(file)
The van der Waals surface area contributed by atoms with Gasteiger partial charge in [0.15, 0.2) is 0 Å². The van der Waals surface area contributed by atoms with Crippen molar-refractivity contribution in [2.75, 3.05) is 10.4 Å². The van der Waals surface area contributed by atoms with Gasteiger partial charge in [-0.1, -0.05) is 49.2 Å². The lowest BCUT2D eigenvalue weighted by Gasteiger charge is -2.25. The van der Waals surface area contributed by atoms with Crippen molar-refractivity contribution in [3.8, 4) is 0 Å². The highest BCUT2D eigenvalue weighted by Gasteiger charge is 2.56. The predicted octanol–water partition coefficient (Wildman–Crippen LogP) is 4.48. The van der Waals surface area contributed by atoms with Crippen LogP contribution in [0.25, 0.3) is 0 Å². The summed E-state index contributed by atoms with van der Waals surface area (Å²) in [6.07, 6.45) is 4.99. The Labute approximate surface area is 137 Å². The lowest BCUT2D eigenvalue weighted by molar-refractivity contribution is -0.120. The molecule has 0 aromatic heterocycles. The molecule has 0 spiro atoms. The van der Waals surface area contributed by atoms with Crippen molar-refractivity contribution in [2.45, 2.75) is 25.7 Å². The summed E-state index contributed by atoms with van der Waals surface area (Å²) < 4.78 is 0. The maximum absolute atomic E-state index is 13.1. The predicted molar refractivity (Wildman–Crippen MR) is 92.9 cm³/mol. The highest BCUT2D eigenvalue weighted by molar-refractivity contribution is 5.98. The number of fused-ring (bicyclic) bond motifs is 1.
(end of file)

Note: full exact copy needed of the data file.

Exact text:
The van der Waals surface area contributed by atoms with Gasteiger partial charge in [0.15, 0.2) is 0 Å². The van der Waals surface area contributed by atoms with Crippen molar-refractivity contribution in [2.75, 3.05) is 10.4 Å². The van der Waals surface area contributed by atoms with Gasteiger partial charge in [-0.1, -0.05) is 49.2 Å². The lowest BCUT2D eigenvalue weighted by Gasteiger charge is -2.25. The van der Waals surface area contributed by atoms with Crippen molar-refractivity contribution in [3.8, 4) is 0 Å². The highest BCUT2D eigenvalue weighted by Gasteiger charge is 2.56. The predicted octanol–water partition coefficient (Wildman–Crippen LogP) is 4.48. The van der Waals surface area contributed by atoms with Crippen LogP contribution in [0.25, 0.3) is 0 Å². The summed E-state index contributed by atoms with van der Waals surface area (Å²) in [6.07, 6.45) is 4.99. The Labute approximate surface area is 137 Å². The lowest BCUT2D eigenvalue weighted by molar-refractivity contribution is -0.120. The molecule has 0 aromatic heterocycles. The molecule has 0 spiro atoms. The van der Waals surface area contributed by atoms with Crippen molar-refractivity contribution in [2.45, 2.75) is 25.7 Å². The summed E-state index contributed by atoms with van der Waals surface area (Å²) < 4.78 is 0. The maximum absolute atomic E-state index is 13.1. The predicted molar refractivity (Wildman–Crippen MR) is 92.9 cm³/mol. The highest BCUT2D eigenvalue weighted by molar-refractivity contribution is 5.98. The number of fused-ring (bicyclic) bond motifs is 1.